guitarist Lindsey Buckingham and singer are joining forces for their first duet album.
The record, out Friday, is called "Lindsey Buckingham, Christine McVie."
Fleetwood Mac's 1970s hit "Don't Stop" from the album "Rumours" topped the charts for 31 straight weeks, but the band has always been known as a bit of a musical soap opera, reports CBS News' Anthony Mason.
McVie was married to bassist John McVie, and Buckingham lived with Stevie Nicks.
Both couples broke up, but somehow the band survived. Now, for the first time, Buckingham and McVie have teamed up musically.
"There's been a lot of drama among members of Fleetwood Mac," Mason said.
"Oh, you could say that," Buckingham said.
But Buckingham and McVie have never had drama between themselves.
"Not yet," Buckingham joked. The two began working on new songs together when she rejoined Fleetwood Mac after a long absence in 2014. Bandmates John McVie and Mick Fleetwood provide much of the rhythm section on Buckingham-McVie's debut duet album, which makes it an almost-Fleetwood Mac record. Everybody's on the album except Nicks, which had some people wondering if it started as a Fleetwood Mac album.
"No, it didn't really. There was no idea of saying, 'Oh we're trying to make a Fleetwood Mac album.' It was just, 'Let's get together and have some fun with this.' But as I said, it only took about a week for us to start to get a little territorial about it maybe being a duet album," Buckingham said.
Last month, they took over Sound Stage 22 on the Sony lot in Los Angeles to begin rehearsing for a summer tour.
McVie has been singing harmonies with Buckingham since he first joined Fleetwood Mac back in 1975 with his then-girlfriend Nicks.
"It was with Stevie and John, and it was a little studio somewhere," McVie said of the first time she and Buckingham sang together. "I was playing 'Say You Love Me.' And you and Stevie chirped in with fantastic background vocals. And we just all sat, I mean I sat there with goosebumps. I could not believe it."
They'd form the classic lineup of Fleetwood Mac. Their first album together went to number one. Their second, "Rumours," would sell more than 40 million copies.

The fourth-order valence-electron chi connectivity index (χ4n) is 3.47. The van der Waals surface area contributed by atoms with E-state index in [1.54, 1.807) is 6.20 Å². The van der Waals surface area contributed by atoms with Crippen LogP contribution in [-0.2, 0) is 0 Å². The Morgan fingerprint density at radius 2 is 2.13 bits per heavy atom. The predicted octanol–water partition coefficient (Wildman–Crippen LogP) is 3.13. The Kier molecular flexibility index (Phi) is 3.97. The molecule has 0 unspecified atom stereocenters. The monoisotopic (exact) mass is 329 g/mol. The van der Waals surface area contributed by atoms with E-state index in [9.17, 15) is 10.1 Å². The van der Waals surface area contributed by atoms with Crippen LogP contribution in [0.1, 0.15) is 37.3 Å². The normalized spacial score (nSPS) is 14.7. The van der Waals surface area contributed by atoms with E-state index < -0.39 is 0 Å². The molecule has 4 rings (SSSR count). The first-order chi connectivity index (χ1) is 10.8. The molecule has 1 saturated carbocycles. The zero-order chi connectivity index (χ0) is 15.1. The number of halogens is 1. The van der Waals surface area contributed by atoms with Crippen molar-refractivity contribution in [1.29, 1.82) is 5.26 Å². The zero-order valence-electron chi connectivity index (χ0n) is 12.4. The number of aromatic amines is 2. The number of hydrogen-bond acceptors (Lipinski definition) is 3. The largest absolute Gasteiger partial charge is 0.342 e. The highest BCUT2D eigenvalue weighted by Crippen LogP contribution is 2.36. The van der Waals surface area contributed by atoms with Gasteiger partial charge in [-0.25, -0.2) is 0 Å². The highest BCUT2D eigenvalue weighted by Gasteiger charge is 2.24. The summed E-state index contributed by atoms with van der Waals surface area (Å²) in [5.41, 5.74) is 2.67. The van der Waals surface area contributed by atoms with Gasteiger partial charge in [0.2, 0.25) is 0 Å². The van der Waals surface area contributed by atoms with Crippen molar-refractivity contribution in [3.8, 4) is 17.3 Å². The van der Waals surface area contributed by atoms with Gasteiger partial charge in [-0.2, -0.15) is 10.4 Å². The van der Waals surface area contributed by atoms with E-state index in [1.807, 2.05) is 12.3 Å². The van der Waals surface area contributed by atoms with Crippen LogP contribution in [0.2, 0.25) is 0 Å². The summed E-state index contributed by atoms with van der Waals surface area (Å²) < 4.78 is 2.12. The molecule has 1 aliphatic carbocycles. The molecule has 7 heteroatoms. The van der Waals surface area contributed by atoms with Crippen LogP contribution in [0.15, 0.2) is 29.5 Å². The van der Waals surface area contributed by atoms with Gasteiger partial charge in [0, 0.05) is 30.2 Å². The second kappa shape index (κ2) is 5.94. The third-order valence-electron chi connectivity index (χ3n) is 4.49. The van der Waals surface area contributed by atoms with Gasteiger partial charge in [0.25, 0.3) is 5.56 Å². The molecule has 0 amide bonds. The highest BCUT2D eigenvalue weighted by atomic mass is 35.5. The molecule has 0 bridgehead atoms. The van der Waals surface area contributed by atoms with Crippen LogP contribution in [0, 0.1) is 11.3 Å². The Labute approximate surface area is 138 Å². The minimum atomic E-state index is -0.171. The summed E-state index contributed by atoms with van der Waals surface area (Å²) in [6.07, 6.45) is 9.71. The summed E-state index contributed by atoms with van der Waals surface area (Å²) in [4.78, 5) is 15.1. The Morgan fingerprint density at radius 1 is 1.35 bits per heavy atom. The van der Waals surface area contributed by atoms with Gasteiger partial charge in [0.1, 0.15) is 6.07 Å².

But in 1998, tired of the travel and the feuding, McVie quit the band and moved to the English countryside, where she'd stay for 16 years.
"And it was OK for a few years, and then I just became quite isolated really," McVie said.
McVie did do a solo album during that time.
"How could I forget? In my garage, we call it 'the dirge' album. Cause I was in a dark space then," she said.
"Did you decide that you're not really a solo artist after all?" Mason asked.
"I know I'm not," she said. "I'm not."
McVie took her first tentative steps back into Fleetwood Mac in 2013, when Fleetwood invited her to join them for one gig at London's 02 Arena, a reunion captured on fans' cellphone video.
"He said, 'Why don't you just come on and do "Don't Stop" with us?' So that's, that's in the end what I did," she said. "And looking around at these other four individuals - it was just a mind-blowing experience."
Right away, she knew she wanted to go back.
"There is nothing like this extended family that is Fleetwood Mac. And I think you have to say, for all the perceived and real dysfunction that there has been, underneath that, there is and always has been a great deal of love. And that keeps pulling us back together," Buckingham said.
The Buckingham-McVie tour opens in Atlanta June 21 and runs through July.
Watch "CBS This Morning: Saturday" for the duo's Saturday Sessions performance and for more of Mason's interview.